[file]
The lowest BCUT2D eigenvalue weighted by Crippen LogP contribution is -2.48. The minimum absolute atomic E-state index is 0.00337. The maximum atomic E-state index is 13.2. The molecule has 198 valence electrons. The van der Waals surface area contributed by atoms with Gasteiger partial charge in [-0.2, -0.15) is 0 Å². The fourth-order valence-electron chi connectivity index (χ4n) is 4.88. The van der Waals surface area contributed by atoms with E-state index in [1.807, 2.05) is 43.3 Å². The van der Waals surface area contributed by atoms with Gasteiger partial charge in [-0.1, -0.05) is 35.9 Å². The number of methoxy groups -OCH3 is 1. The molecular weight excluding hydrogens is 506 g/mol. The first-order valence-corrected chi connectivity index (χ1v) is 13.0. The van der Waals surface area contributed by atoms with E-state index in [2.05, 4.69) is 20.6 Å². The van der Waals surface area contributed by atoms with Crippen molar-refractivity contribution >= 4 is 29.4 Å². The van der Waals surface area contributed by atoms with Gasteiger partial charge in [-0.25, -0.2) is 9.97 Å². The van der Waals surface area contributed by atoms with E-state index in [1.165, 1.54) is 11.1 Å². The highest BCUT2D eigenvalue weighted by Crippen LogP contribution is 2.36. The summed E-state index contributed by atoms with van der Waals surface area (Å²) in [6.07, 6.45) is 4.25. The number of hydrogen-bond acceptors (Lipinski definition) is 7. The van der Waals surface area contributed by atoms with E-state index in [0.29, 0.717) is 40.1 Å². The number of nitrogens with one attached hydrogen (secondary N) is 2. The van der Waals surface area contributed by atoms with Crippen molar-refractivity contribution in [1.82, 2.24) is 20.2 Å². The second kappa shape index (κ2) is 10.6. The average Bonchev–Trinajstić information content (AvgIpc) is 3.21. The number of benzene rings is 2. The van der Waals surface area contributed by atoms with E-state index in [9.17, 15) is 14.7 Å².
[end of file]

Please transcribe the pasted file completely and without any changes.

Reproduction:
The lowest BCUT2D eigenvalue weighted by Crippen LogP contribution is -2.48. The minimum absolute atomic E-state index is 0.00337. The maximum atomic E-state index is 13.2. The molecule has 198 valence electrons. The van der Waals surface area contributed by atoms with Gasteiger partial charge in [-0.2, -0.15) is 0 Å². The fourth-order valence-electron chi connectivity index (χ4n) is 4.88. The van der Waals surface area contributed by atoms with E-state index in [1.807, 2.05) is 43.3 Å². The van der Waals surface area contributed by atoms with Gasteiger partial charge in [-0.1, -0.05) is 35.9 Å². The number of methoxy groups -OCH3 is 1. The molecular weight excluding hydrogens is 506 g/mol. The first-order valence-corrected chi connectivity index (χ1v) is 13.0. The van der Waals surface area contributed by atoms with E-state index in [2.05, 4.69) is 20.6 Å². The van der Waals surface area contributed by atoms with Crippen molar-refractivity contribution >= 4 is 29.4 Å². The van der Waals surface area contributed by atoms with Gasteiger partial charge in [-0.25, -0.2) is 9.97 Å². The van der Waals surface area contributed by atoms with E-state index in [1.165, 1.54) is 11.1 Å². The highest BCUT2D eigenvalue weighted by Crippen LogP contribution is 2.36. The summed E-state index contributed by atoms with van der Waals surface area (Å²) in [6.07, 6.45) is 4.25. The number of hydrogen-bond acceptors (Lipinski definition) is 7. The van der Waals surface area contributed by atoms with E-state index in [0.29, 0.717) is 40.1 Å². The number of nitrogens with one attached hydrogen (secondary N) is 2. The van der Waals surface area contributed by atoms with Crippen molar-refractivity contribution in [1.82, 2.24) is 20.2 Å². The second kappa shape index (κ2) is 10.6. The average Bonchev–Trinajstić information content (AvgIpc) is 3.21. The number of benzene rings is 2. The van der Waals surface area contributed by atoms with E-state index in [9.17, 15) is 14.7 Å².